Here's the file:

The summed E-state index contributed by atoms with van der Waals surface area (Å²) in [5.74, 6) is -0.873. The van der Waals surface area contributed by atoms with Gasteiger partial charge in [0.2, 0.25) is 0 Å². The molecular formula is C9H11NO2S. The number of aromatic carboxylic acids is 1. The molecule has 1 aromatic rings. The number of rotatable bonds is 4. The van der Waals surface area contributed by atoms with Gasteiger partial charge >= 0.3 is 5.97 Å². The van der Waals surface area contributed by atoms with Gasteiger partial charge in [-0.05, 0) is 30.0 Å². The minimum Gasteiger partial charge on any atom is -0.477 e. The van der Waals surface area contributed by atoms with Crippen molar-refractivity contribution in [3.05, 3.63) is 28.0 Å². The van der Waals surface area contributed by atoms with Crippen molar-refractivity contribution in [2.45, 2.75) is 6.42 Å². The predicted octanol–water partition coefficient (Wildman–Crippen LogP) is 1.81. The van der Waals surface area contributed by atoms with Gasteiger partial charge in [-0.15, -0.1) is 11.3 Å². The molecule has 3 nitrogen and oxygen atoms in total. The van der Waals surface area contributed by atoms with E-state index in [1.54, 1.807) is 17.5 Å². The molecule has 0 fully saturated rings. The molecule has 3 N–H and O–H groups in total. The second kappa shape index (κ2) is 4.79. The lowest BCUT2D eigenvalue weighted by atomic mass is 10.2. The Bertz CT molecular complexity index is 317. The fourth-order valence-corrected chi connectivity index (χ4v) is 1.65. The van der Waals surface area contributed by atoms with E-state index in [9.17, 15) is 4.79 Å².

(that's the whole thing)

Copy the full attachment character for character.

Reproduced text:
The summed E-state index contributed by atoms with van der Waals surface area (Å²) in [5.74, 6) is -0.873. The van der Waals surface area contributed by atoms with Gasteiger partial charge in [0.2, 0.25) is 0 Å². The molecular formula is C9H11NO2S. The number of aromatic carboxylic acids is 1. The molecule has 1 aromatic rings. The number of rotatable bonds is 4. The van der Waals surface area contributed by atoms with Gasteiger partial charge >= 0.3 is 5.97 Å². The van der Waals surface area contributed by atoms with Gasteiger partial charge in [-0.05, 0) is 30.0 Å². The minimum Gasteiger partial charge on any atom is -0.477 e. The van der Waals surface area contributed by atoms with Crippen molar-refractivity contribution in [3.05, 3.63) is 28.0 Å². The van der Waals surface area contributed by atoms with Crippen molar-refractivity contribution in [2.45, 2.75) is 6.42 Å². The predicted octanol–water partition coefficient (Wildman–Crippen LogP) is 1.81. The van der Waals surface area contributed by atoms with Gasteiger partial charge in [-0.15, -0.1) is 11.3 Å². The molecule has 3 nitrogen and oxygen atoms in total. The van der Waals surface area contributed by atoms with E-state index in [1.54, 1.807) is 17.5 Å². The molecule has 0 fully saturated rings. The molecule has 3 N–H and O–H groups in total. The second kappa shape index (κ2) is 4.79. The lowest BCUT2D eigenvalue weighted by atomic mass is 10.2. The Bertz CT molecular complexity index is 317. The fourth-order valence-corrected chi connectivity index (χ4v) is 1.65. The van der Waals surface area contributed by atoms with E-state index in [9.17, 15) is 4.79 Å².